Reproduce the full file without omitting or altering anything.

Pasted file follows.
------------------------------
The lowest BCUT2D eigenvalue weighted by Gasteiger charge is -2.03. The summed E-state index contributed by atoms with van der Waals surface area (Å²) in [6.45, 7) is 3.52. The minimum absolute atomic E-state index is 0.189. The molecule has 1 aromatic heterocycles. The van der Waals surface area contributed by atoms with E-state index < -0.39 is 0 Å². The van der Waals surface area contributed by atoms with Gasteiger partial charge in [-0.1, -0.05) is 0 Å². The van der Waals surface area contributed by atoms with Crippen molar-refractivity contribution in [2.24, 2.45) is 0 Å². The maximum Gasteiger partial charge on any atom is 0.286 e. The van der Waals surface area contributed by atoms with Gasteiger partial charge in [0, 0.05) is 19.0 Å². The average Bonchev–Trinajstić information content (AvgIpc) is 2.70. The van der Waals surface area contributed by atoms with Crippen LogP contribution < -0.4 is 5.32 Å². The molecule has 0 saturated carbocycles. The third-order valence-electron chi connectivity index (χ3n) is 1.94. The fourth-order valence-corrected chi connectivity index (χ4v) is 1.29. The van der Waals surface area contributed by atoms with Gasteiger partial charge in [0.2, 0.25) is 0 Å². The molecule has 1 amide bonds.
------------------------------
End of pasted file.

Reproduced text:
The lowest BCUT2D eigenvalue weighted by Gasteiger charge is -2.03. The summed E-state index contributed by atoms with van der Waals surface area (Å²) in [6.45, 7) is 3.52. The minimum absolute atomic E-state index is 0.189. The molecule has 1 aromatic heterocycles. The van der Waals surface area contributed by atoms with E-state index < -0.39 is 0 Å². The van der Waals surface area contributed by atoms with Gasteiger partial charge in [-0.1, -0.05) is 0 Å². The van der Waals surface area contributed by atoms with Crippen molar-refractivity contribution in [2.24, 2.45) is 0 Å². The maximum Gasteiger partial charge on any atom is 0.286 e. The van der Waals surface area contributed by atoms with Gasteiger partial charge in [0, 0.05) is 19.0 Å². The average Bonchev–Trinajstić information content (AvgIpc) is 2.70. The van der Waals surface area contributed by atoms with Crippen LogP contribution < -0.4 is 5.32 Å². The molecule has 0 saturated carbocycles. The third-order valence-electron chi connectivity index (χ3n) is 1.94. The fourth-order valence-corrected chi connectivity index (χ4v) is 1.29. The van der Waals surface area contributed by atoms with Gasteiger partial charge in [0.2, 0.25) is 0 Å². The molecule has 1 amide bonds.